About the recent thread of autumn tinted inks in these pages, today is something like a U-turn, a looking back at the brown I jumped over last Tuesday. That particular brown is NOODLER’S BEAVER, and at this point, after an hour or two of playing with the ink on two different kinds of Clairefontaine paper, in a Sailor Professional Gear fountain pen with medium nib, and with Q-tip, I have to say in all honesty that I am only moderately impressed.

Like green, brown is another color I’ve chased after for a long time, always searching for the one that fits my preferences as closely as possible. In that search I’ve found three that fit the bill, three that I’m happy with, but those inks are not on parade here. The spotlight this time is on Noodler’s Beaver.

The color—Let me say right off that all the red in the Beaver works to push the shade toward what I call shoe polish brown. There will be some who like this particular reddish Shinola brown, and for them I would say go for the Beaver. But memory works against me, as I am reminded of the Saturday nights I had to polish my father’s shoes for church on Sunday. While it isn’t my kind of brown, the same is not true for everyone, and Noodler’s Beaver could be the one for you.

I lined Noodler’s up alongside two other browns and found all three to be close. Side by side, Noodler’s Beaver, Waterman Havana and Montblanc Sepia (Toffee Brown) almost look to be from the same ink pot, or the same shoe polish bottle. So close in fact, you might have difficulty in telling them apart. Feel like I would be stumped if you showed me unlabeled samples of the three tomorrow.

Brian Goulet has some good things to say about the Beaver, and I tend to agree with his remarks about the shading of the ink. Yes, it does shade well, and it also flows smoothly. With my Sailor pen at least, it lays down a line of well-balanced wetness, neither too wet nor too dry. In this sense, I found the drying time reasonable, but must caution left-handed writers that drying time could be a problem.

Everyone has this or that little something that draws them to a particular brown, or green or any color ink. Experience has taught that an ink displaying the finest of all qualities is rare. I have to think that getting it all right is a matter of delicate balance. Noodler’s Beaver has some excellent qualities, but the color, be it autumn or otherwise is not what I look for in a brown ink.

In my book the three top brown inks are: Maruzen’s Athena Sepia, Iroshizuku’s Tsukushi and Yama-guri. All the qualities we look for in ink are superior in these three. They are examples of that delicate balance personified by the harmony of color and performance.

Thursday, October 28, 2010

Speak, Memory…

Probably a great many readers have, like me, been brought to a halt by a brief passage of poetry in Stephen King’s 2008 novel, Duma Key. King very cleverly constructed the passage as a three-pointed allusion, and if nothing else illustrates that he is anything but an untutored writer, slamming out bestsellers without any thought to literary technique. I refer to a passage in Chapter 13—The Show…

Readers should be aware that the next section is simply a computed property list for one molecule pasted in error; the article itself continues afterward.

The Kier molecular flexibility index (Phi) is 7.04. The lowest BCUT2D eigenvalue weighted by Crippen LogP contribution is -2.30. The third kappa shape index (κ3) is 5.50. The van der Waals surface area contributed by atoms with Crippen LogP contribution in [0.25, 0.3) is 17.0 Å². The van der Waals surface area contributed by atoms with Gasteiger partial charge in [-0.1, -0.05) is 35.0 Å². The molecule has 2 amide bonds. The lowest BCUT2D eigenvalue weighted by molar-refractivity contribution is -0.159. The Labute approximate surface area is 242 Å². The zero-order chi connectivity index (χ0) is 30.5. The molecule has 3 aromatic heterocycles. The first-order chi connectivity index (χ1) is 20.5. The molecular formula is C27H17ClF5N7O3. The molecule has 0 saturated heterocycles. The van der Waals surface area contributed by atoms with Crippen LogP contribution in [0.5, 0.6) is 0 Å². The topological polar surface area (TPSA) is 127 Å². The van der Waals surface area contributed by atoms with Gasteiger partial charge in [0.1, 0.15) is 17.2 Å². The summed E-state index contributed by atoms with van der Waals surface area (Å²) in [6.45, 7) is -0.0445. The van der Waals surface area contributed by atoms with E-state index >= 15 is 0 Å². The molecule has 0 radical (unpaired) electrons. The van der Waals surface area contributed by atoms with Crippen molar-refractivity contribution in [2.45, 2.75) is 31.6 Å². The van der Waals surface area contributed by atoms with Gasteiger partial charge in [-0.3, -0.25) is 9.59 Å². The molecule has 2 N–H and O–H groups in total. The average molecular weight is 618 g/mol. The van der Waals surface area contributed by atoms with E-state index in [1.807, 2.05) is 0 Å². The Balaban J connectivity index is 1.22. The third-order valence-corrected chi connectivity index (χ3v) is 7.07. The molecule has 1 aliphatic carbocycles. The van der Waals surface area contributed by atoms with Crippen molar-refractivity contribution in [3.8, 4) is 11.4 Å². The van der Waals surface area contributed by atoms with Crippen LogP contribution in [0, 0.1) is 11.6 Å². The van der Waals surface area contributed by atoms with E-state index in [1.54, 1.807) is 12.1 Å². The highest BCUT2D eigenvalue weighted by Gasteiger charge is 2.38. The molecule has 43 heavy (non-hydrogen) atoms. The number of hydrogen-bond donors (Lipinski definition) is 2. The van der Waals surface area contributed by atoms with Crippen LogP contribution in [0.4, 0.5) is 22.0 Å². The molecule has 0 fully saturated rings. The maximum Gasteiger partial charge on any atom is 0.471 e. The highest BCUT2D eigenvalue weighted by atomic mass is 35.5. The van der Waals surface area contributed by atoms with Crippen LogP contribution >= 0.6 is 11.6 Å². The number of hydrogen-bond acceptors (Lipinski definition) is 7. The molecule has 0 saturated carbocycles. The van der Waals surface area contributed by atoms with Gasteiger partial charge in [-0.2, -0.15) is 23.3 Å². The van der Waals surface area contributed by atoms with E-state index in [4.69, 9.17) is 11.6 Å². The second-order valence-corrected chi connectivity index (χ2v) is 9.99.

“You read me poems because Wireman couldn’t. Do you remember that?”

“Yes, ma’am.” Of course I remembered. Those had been sweet interludes.

“If I were to say ‘Speak, memory’ to you, you’d think of the man—I can’t recall his name—who wrote Lolita, wouldn’t you?”

I had no idea who she was talking about, but I nodded.

“But there’s a poem, too. I can’t remember who wrote it, but it begins, ‘Speak, memory, that I may not forget the taste of roses, nor the sound of ashes in the wind; That I may once more taste the green cup of the sea.’

This exchange takes place at an art gallery as the two are standing before a painting of a young girl in a boat. The woman is referring first to a 1951 book by Vladimir Nabokov titled, Speak, Memory. Nabokov’s later book, Lolita was about a young girl. The poem quoted, which uses Nabokov’s Speak, Memory title in the opening lines is by Daubmir Nadir. The complete poem is quoted in the passage above from Duma Key.

The allusion as constructed by King adds another layer to his characters, and moves the story into its next stage with true finesse. I got that right off, as I expect most readers also do, but because the author wrote, ‘but it begins…’ I was prompted to follow it up, to see the remaining lines of an impressive poem.

As it happens, King quoted the poem in its entirety. It is one called “Cups” by the somewhat mysterious French poet, Daubmir Nadir. Interesting name. ‘Daubmir’ is ‘Rimbaud’ spelled backwards, as in French symbolist Arthur Rimbaud. ‘Nadir’ of course carries the meaning, ‘the lowest point.’ Like I said, an interesting name. Because I liked the Daubmir poem in Duma Key, I looked through his other poems, most of which are easily accessible here, but unfortunately came away from it not too terribly impressed. I read quite a few of Daubmir’s poems, but in the end felt slightly cheated. I saw too much pretense, too much clumsy juggling of big words attempting to describe inner or metaphysical tremblings, but leaving me instead in confusion as to meaning. Among the three dozen poems I read, only one reached beyond my eyes. It’s another short poem (there are many) titled “Basic Needs.”